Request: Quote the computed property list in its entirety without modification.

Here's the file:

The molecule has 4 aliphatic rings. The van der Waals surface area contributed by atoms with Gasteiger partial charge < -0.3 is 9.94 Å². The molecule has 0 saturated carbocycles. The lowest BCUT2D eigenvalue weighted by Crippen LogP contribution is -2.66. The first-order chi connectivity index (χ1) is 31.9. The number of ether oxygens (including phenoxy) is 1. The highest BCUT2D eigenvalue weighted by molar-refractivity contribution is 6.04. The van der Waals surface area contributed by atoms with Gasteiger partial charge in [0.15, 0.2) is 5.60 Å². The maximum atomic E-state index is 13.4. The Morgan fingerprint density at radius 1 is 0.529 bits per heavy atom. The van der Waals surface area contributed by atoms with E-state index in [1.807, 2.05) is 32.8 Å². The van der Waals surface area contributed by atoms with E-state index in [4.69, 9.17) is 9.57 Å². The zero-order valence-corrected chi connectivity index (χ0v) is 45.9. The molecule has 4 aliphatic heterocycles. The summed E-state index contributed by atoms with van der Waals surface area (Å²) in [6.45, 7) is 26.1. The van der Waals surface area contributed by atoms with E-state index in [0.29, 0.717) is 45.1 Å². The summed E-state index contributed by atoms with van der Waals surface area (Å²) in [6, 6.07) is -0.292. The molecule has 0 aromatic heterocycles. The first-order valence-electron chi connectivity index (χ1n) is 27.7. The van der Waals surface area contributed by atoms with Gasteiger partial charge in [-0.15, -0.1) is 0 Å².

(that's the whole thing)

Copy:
The molecule has 4 aliphatic rings. The van der Waals surface area contributed by atoms with Gasteiger partial charge < -0.3 is 9.94 Å². The molecule has 0 saturated carbocycles. The lowest BCUT2D eigenvalue weighted by Crippen LogP contribution is -2.66. The first-order chi connectivity index (χ1) is 31.9. The number of ether oxygens (including phenoxy) is 1. The highest BCUT2D eigenvalue weighted by molar-refractivity contribution is 6.04. The van der Waals surface area contributed by atoms with Gasteiger partial charge in [0.15, 0.2) is 5.60 Å². The maximum atomic E-state index is 13.4. The Morgan fingerprint density at radius 1 is 0.529 bits per heavy atom. The van der Waals surface area contributed by atoms with E-state index in [1.807, 2.05) is 32.8 Å². The van der Waals surface area contributed by atoms with E-state index in [4.69, 9.17) is 9.57 Å². The zero-order valence-corrected chi connectivity index (χ0v) is 45.9. The molecule has 4 aliphatic heterocycles. The summed E-state index contributed by atoms with van der Waals surface area (Å²) in [6.45, 7) is 26.1. The van der Waals surface area contributed by atoms with E-state index in [0.29, 0.717) is 45.1 Å². The summed E-state index contributed by atoms with van der Waals surface area (Å²) in [6, 6.07) is -0.292. The molecule has 0 aromatic heterocycles. The first-order valence-electron chi connectivity index (χ1n) is 27.7. The van der Waals surface area contributed by atoms with Gasteiger partial charge in [-0.15, -0.1) is 0 Å².